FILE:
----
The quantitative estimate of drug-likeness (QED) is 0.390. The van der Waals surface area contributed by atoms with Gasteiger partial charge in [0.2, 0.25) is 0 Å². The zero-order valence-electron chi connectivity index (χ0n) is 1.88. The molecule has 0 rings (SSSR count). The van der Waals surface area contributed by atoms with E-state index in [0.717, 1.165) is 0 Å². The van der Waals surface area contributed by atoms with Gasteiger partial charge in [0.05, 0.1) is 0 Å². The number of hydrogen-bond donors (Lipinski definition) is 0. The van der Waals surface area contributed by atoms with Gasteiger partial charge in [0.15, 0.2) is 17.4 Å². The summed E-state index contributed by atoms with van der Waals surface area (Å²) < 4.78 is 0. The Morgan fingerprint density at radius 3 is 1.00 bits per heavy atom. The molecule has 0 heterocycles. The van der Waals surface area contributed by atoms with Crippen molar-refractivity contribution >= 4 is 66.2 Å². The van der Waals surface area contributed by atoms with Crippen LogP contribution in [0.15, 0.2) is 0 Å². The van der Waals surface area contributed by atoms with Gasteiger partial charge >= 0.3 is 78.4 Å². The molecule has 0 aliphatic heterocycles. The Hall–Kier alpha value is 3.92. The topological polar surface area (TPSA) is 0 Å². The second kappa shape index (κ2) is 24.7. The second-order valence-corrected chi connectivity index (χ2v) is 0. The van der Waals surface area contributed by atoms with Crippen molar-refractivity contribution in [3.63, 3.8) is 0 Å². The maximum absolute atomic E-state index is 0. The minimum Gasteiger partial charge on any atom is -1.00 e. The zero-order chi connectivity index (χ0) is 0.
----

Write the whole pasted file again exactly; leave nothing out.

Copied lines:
The quantitative estimate of drug-likeness (QED) is 0.390. The van der Waals surface area contributed by atoms with Gasteiger partial charge in [0.2, 0.25) is 0 Å². The zero-order valence-electron chi connectivity index (χ0n) is 1.88. The molecule has 0 rings (SSSR count). The van der Waals surface area contributed by atoms with E-state index in [0.717, 1.165) is 0 Å². The van der Waals surface area contributed by atoms with Gasteiger partial charge in [0.05, 0.1) is 0 Å². The number of hydrogen-bond donors (Lipinski definition) is 0. The van der Waals surface area contributed by atoms with Gasteiger partial charge in [0.15, 0.2) is 17.4 Å². The summed E-state index contributed by atoms with van der Waals surface area (Å²) < 4.78 is 0. The Morgan fingerprint density at radius 3 is 1.00 bits per heavy atom. The molecule has 0 heterocycles. The van der Waals surface area contributed by atoms with Crippen molar-refractivity contribution >= 4 is 66.2 Å². The van der Waals surface area contributed by atoms with Crippen LogP contribution in [0.15, 0.2) is 0 Å². The van der Waals surface area contributed by atoms with Gasteiger partial charge >= 0.3 is 78.4 Å². The molecule has 0 aliphatic heterocycles. The Hall–Kier alpha value is 3.92. The topological polar surface area (TPSA) is 0 Å². The second kappa shape index (κ2) is 24.7. The second-order valence-corrected chi connectivity index (χ2v) is 0. The van der Waals surface area contributed by atoms with Crippen molar-refractivity contribution in [3.63, 3.8) is 0 Å². The maximum absolute atomic E-state index is 0. The minimum Gasteiger partial charge on any atom is -1.00 e. The zero-order chi connectivity index (χ0) is 0.